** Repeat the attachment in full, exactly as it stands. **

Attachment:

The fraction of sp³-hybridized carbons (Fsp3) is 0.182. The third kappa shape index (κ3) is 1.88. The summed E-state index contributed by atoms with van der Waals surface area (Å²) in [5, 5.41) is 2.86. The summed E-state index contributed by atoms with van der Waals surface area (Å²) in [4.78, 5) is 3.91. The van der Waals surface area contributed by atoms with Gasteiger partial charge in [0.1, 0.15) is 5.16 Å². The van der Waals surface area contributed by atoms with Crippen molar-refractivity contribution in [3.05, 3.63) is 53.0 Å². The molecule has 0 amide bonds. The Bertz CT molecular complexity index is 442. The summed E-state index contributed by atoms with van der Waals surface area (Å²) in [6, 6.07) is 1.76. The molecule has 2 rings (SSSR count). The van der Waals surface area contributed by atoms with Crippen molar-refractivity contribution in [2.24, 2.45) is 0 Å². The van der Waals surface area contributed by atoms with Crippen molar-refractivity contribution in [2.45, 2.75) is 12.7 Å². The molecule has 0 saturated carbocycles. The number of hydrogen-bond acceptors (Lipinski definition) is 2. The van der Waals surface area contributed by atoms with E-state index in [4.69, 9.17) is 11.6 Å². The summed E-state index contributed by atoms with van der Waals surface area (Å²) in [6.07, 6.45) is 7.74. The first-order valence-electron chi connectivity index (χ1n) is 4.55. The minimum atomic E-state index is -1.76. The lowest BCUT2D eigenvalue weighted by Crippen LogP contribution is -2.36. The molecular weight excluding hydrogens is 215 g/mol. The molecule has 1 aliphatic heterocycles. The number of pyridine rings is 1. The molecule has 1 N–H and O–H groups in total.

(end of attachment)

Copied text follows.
The fraction of sp³-hybridized carbons (Fsp3) is 0.182. The third kappa shape index (κ3) is 1.88. The summed E-state index contributed by atoms with van der Waals surface area (Å²) in [5, 5.41) is 2.86. The summed E-state index contributed by atoms with van der Waals surface area (Å²) in [4.78, 5) is 3.91. The van der Waals surface area contributed by atoms with Gasteiger partial charge in [0.1, 0.15) is 5.16 Å². The van der Waals surface area contributed by atoms with Crippen molar-refractivity contribution in [3.05, 3.63) is 53.0 Å². The molecule has 0 amide bonds. The Bertz CT molecular complexity index is 442. The summed E-state index contributed by atoms with van der Waals surface area (Å²) in [6, 6.07) is 1.76. The molecule has 2 rings (SSSR count). The van der Waals surface area contributed by atoms with Crippen molar-refractivity contribution in [2.24, 2.45) is 0 Å². The van der Waals surface area contributed by atoms with Crippen molar-refractivity contribution in [2.45, 2.75) is 12.7 Å². The molecule has 0 saturated carbocycles. The number of hydrogen-bond acceptors (Lipinski definition) is 2. The van der Waals surface area contributed by atoms with E-state index in [4.69, 9.17) is 11.6 Å². The summed E-state index contributed by atoms with van der Waals surface area (Å²) in [6.07, 6.45) is 7.74. The first-order valence-electron chi connectivity index (χ1n) is 4.55. The minimum atomic E-state index is -1.76. The lowest BCUT2D eigenvalue weighted by Crippen LogP contribution is -2.36. The molecular weight excluding hydrogens is 215 g/mol. The molecule has 1 aliphatic heterocycles. The number of pyridine rings is 1. The molecule has 1 N–H and O–H groups in total.